A well-designed onboarding process can help engage your new employees as well as shorten their learning curve.
Companies with little emphasis on employee onboarding are missing out on a golden opportunity to lower their turnover rate. Welcoming and integrating new recruits directly contributes to their retention.
In fact, a good onboarding process can boost a company’s retention rate by up to 40 %.
Here are 5 steps to successfully welcome and integrate your new recruits.
1. Lay the groundwork for onboarding
Onboarding planning begins before the new employee has even signed their contract.
It’s important for every company to have a clear, systematic process for welcoming and integrating new employees.
By setting up a structure, you can make the onboarding process more fluid and less stressful for new employees and the people who welcome them.
Here’s a list of things you should definitely factor in for onboarding to be a success:
- The announcement of the new employee’s arrival
- The schedule and procedure for the first day
- A team lunch on the first day
- A meeting with the company’s management
- Work equipment and login/access
To make sure you don’t forget anything, use our new employee onboarding template.
You don’t have to write out this whole process by hand if you don’t want to. There are a number of tools available to automate onboarding for your new employees. Some scheduling software even offers an easy-to-use onboarding module.
💡 Be sure to personalize your process so it’s not too generic and employees don’t feel like mere numbers.
2. Maintain communication with the candidate between recruitment and arrival
One step managers often neglect is the transitional time between when an employee accepts the job offer and when they actually arrive at the company. Managers need to be proactive and keep in touch with the new hire in order to start off their professional relationship on the right foot.
Send an email to explain how the first day or even the first few weeks will unfold, and be available to answer any questions the recruit may have. You can also suggest that your recruits follow the company on social media so that they’ll stay in touch with the organization.
Also, take the opportunity to write a welcome note so that the employee knows that their presence is expected. Failing to communicate with your new employee before they arrive can send the message that the company doesn’t really care about them, or that it isn’t well-organized.
💡 This being said, be careful not to bombard your new employees with unnecessary communications before they’ve even started working for you.
3. Welcome the new employee to the team
When you welcome a new employee to your team, your goal should be to build engagement fast. In this respect, their first day is crucial.
It should be neither too light, nor too busy. Don’t forget to plan lighter moments, such as a lunch with colleagues, to make the day more enjoyable.
During a new employee’s first week on the job, it’s essential to introduce them to HR practices and the company in order to help along their integration. Although this might sound obvious, don’t forget to go over the employee handbook, visit the office premises, properly introduce the company (history, values, traditions), etc.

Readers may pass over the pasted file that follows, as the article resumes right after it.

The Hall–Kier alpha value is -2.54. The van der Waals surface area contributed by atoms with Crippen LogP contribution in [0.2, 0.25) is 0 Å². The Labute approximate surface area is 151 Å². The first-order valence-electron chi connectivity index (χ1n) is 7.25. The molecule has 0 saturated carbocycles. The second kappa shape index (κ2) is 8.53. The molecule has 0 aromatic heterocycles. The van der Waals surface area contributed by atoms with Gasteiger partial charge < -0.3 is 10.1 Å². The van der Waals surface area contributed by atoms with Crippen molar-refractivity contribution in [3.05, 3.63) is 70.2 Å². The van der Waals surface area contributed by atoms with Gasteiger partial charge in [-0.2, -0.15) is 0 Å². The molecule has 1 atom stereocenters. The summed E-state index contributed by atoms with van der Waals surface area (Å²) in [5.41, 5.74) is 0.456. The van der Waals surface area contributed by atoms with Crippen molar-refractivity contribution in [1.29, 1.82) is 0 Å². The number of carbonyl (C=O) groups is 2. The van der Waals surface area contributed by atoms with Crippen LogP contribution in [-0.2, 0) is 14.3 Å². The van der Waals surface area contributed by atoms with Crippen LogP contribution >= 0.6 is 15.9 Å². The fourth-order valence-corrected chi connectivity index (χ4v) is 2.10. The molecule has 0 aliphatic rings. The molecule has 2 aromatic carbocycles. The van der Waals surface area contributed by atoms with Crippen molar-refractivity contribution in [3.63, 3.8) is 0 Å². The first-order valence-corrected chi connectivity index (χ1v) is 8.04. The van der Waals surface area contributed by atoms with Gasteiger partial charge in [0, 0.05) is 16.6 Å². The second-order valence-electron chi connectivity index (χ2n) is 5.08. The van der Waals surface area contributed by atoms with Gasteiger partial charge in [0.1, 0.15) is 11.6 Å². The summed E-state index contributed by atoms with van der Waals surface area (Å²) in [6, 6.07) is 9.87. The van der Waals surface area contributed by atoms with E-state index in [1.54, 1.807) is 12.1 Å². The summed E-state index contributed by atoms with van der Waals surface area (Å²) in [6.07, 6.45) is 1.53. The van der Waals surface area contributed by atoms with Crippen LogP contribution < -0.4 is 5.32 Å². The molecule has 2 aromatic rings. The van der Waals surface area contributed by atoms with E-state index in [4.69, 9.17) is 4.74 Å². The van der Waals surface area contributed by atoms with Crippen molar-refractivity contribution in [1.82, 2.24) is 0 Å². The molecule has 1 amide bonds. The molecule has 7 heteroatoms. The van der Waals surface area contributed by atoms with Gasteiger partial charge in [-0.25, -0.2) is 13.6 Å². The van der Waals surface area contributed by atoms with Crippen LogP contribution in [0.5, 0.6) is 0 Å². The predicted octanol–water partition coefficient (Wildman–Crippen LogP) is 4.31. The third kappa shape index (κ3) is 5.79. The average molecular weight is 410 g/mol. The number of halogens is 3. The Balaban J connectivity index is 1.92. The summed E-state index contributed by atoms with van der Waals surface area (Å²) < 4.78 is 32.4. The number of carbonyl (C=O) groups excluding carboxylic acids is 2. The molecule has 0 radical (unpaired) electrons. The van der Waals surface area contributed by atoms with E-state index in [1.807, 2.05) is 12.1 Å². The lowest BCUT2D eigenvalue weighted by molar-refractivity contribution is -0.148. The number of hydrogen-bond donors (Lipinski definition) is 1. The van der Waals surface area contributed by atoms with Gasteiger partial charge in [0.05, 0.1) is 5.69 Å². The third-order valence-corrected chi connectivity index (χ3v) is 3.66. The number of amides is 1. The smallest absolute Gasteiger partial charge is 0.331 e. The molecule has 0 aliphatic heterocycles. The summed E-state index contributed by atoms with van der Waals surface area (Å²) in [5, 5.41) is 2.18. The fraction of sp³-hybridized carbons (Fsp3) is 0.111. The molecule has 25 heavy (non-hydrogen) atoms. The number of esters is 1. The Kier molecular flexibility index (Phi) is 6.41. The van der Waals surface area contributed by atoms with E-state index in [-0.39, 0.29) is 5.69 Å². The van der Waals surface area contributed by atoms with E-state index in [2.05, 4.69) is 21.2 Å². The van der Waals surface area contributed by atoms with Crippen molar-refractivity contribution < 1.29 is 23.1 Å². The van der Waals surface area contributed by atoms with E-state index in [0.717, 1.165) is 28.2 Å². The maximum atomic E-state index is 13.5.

Organize a meeting with members of management or the directors of each department so that the employee can quickly get to know how they do things.
Team-building activities are also a great way for your new employees to quickly bond with their colleagues. Feel free to plan a light, fun activity for everyone to get to know one another.
💡 Employee onboarding takes time—in fact, it can stretch out over several months.
4. Assign a mentor or resource person
To facilitate your new employee’s integration, assign a mentor or resource person who can quickly answer their questions and help them socialize more easily.
With the support of a mentor, it will be easier for your new employees to connect with their coworkers, and they won’t be left to fend for themselves.
The resource person or mentor doesn’t have to be in charge of training the new employee, although this can be useful.
💡 Try to pair up your new employees and mentors based on their affinities. To do so, you’ll need to take the time to get to know your team members by asking them icebreaker questions.
5. Plan follow-ups
All companies should schedule follow-ups with their new employees.
Schedule a meeting after the first week to check in on your new hire.
You will then be able to make adjustments if something isn’t going well.
Regular follow-ups will also help prevent your employees from leaving you just a few months after their arrival.
These kinds of interviews are often referred to as stay interviews or retention interviews. They simply involve meeting with your employees on a regular basis to ask how their day-to-day work is going.
These sessions also allow managers to course-correct or discuss problematic aspects if necessary. In turn, this helps prevent employees from leaving due to an accumulation of irritants.
💡 Don’t forget to hold regular meetings, even after onboarding.
Put people first
The most important thing when onboarding a new employee is to make sure they feel comfortable in their new work environment and that they can thrive in their new role.
In the midst of the many administrative tasks involved in bringing a new member onto your team, don’t neglect the human dimension. Welcome new employees as you would have liked to be welcomed.